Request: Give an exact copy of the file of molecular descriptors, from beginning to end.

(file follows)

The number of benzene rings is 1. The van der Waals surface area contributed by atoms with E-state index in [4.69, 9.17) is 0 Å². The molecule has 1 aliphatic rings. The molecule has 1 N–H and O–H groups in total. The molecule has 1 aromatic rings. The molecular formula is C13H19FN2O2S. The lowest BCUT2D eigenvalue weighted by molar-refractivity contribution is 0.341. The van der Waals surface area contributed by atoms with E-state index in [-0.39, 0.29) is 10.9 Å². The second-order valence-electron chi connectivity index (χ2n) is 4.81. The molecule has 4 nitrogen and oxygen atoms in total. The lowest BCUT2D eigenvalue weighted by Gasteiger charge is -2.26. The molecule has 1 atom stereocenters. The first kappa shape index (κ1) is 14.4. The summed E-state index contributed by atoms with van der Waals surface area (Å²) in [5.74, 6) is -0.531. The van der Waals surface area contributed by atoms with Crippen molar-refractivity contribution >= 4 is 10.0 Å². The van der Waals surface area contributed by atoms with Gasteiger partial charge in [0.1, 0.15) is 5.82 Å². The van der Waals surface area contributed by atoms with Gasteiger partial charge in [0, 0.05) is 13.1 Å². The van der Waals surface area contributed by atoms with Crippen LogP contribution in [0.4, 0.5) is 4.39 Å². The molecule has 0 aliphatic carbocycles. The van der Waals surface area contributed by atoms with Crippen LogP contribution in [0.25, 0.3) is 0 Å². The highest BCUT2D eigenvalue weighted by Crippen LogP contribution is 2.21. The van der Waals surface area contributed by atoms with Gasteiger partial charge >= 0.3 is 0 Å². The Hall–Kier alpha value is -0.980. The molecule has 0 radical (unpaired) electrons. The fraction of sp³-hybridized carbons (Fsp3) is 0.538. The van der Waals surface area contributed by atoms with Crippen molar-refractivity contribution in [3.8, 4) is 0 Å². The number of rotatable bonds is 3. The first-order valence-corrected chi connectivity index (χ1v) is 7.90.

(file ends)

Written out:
The number of benzene rings is 1. The van der Waals surface area contributed by atoms with E-state index in [4.69, 9.17) is 0 Å². The molecule has 1 aliphatic rings. The molecule has 1 N–H and O–H groups in total. The molecule has 1 aromatic rings. The molecular formula is C13H19FN2O2S. The lowest BCUT2D eigenvalue weighted by molar-refractivity contribution is 0.341. The van der Waals surface area contributed by atoms with E-state index in [-0.39, 0.29) is 10.9 Å². The second-order valence-electron chi connectivity index (χ2n) is 4.81. The molecule has 4 nitrogen and oxygen atoms in total. The lowest BCUT2D eigenvalue weighted by Gasteiger charge is -2.26. The molecule has 1 atom stereocenters. The first kappa shape index (κ1) is 14.4. The summed E-state index contributed by atoms with van der Waals surface area (Å²) in [5.74, 6) is -0.531. The van der Waals surface area contributed by atoms with Crippen molar-refractivity contribution >= 4 is 10.0 Å². The van der Waals surface area contributed by atoms with Gasteiger partial charge in [0.1, 0.15) is 5.82 Å². The van der Waals surface area contributed by atoms with Gasteiger partial charge in [0, 0.05) is 13.1 Å². The van der Waals surface area contributed by atoms with Crippen LogP contribution in [0.4, 0.5) is 4.39 Å². The molecule has 0 aliphatic carbocycles. The van der Waals surface area contributed by atoms with Crippen LogP contribution in [0.25, 0.3) is 0 Å². The highest BCUT2D eigenvalue weighted by Crippen LogP contribution is 2.21. The van der Waals surface area contributed by atoms with Gasteiger partial charge >= 0.3 is 0 Å². The Hall–Kier alpha value is -0.980. The molecule has 0 radical (unpaired) electrons. The fraction of sp³-hybridized carbons (Fsp3) is 0.538. The van der Waals surface area contributed by atoms with Crippen molar-refractivity contribution in [3.8, 4) is 0 Å². The number of rotatable bonds is 3. The first-order valence-corrected chi connectivity index (χ1v) is 7.90.